Chancellor allows Forging Ahead to be part of election contest

Jan. 04, 2013 @ 10:09 PM

The group that supported last year’s successful liquor-by-the-drink referendum in Pigeon Forge can take part in next week’s election contest trial, but won’t be allowed to call witnesses or request new evidence for the case.

Chancellor Telford Forgety Jr. said Forging Ahead had waited until late in the 50-day process to file a motion to intervene in the contest of election filed by Concerned Churches and Citizens of Pigeon Forge (CCCPF) against the Sevier County Election Commission.

“We made the decision as quickly as we could,” Forging Ahead attorney John Owings said during a Friday hearing before Chancellor Forgety.

“Well, you should have made it earlier,” Forgety replied.

The chancellor’s decision means Forging Ahead will essentially be limited to asking additional questions of witnesses and making its own arguments during the process.

CCCPF is asking Forgety to toss the results of the November referendum, saying election officials allowed around 300 ineligible voters to cast ballots. With a 100-vote margin of victory, and no way to determine which way the ineligible voters cast their ballots, CCCPF maintains the results warrant a new election.

Forging Ahead actually filed the motion to intervene on Dec. 21, a month after CCCPF filed the contest of election. Forgety acknowledged that would ordinarily be a quick response. However, state law puts a contest of election on a fast track. They have to be heard in court within 50 days after they’re served on the defendants. In this case, the trial has to be heard by Jan. 11.

The contest of election names only the election commission as defendants. CCCPF is only claiming that election officials made errors, attorney Lewis Howard Jr. noted, and not that Forging Ahead tried to improperly influence the vote.

Forgety noted that both CCCPF and the election commission have worked diligently to finish deposing witnesses and gathering evidence so they could be ready for the trial. Owings said he didn’t anticipate any requests he might make would cause any delay if his side joined the complaint.

The chancellor said that, with the situation they’re facing, he couldn’t allow any delays.

“There just, at this point, is ... not time to add new witnesses and engage in new discovery,” he said.

Howard opposed the decision allowing Forging Ahead to intervene, saying the allegations don’t involve Forging Ahead or its members and that the election commission already represents the interests of the voters. “The issue is whether this referendum should be voided,” he said.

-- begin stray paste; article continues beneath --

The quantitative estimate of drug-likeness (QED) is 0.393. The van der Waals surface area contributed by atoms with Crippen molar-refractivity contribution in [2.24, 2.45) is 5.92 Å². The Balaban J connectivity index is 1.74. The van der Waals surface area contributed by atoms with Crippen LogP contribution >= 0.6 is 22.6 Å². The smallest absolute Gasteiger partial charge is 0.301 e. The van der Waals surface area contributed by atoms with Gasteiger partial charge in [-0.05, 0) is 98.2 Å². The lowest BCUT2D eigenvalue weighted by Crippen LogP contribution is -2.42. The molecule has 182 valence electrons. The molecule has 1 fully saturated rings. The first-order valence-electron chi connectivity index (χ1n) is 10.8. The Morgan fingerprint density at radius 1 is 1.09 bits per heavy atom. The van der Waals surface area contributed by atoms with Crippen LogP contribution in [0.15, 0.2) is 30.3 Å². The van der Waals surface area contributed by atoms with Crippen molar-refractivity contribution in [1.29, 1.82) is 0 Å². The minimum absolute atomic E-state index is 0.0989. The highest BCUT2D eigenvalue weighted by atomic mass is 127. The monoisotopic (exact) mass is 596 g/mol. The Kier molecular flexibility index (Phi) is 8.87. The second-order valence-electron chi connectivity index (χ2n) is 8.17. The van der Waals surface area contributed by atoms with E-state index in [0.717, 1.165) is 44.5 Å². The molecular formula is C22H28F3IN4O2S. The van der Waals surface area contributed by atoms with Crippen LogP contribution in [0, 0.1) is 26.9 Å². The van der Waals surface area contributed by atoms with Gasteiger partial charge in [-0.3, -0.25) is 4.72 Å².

Owings argued Forging Ahead represents the 1,232 people who cast votes in favor of the sale of liquor by the drink, as well as its own interest as a group that organized, raised and spent money to get the referendum approved.

“We believe the election commission’s position is much more neutral than it ought to be,” he said.

Dennis Francis, attorney for the Election Commission, said his clients neither opposed not supported the request to intervene.

However, Francis has filed a motion to dismiss CCCPF based on the argument the group doesn’t have the proper standing to file a contest of election, and said he would include Forging Ahead in that motion because the same issues apply to both groups. In the original motion, Francis said CCCPF didn’t stipulate what actions it took to have standing to file a contest of election.

Outside court, Forging Ahead chairman Ken Maples said he was happy to see the group join the lawsuit.

“Forging Ahead and those voters that voted in favor or this deserve to have a voice in this process,” he said.

If Forgety rules there should be a new election, he said, the decision would also give them a chance to take part in the conversation on how the new election should be handled, he said.

However, he said he believes there are other options available if the judge finds there were discrepancies.

Also speaking outside court, Francis said the election commission couldn’t have voided the election even if it had decided on its own there were enough errors to do so. That has to be decided in court, he said, and the election commission has a responsibility to tell the court what efforts it took to see that the election was properly overseen.

Howard left without commenting further on the case.

n jfarrell@themountainpress.com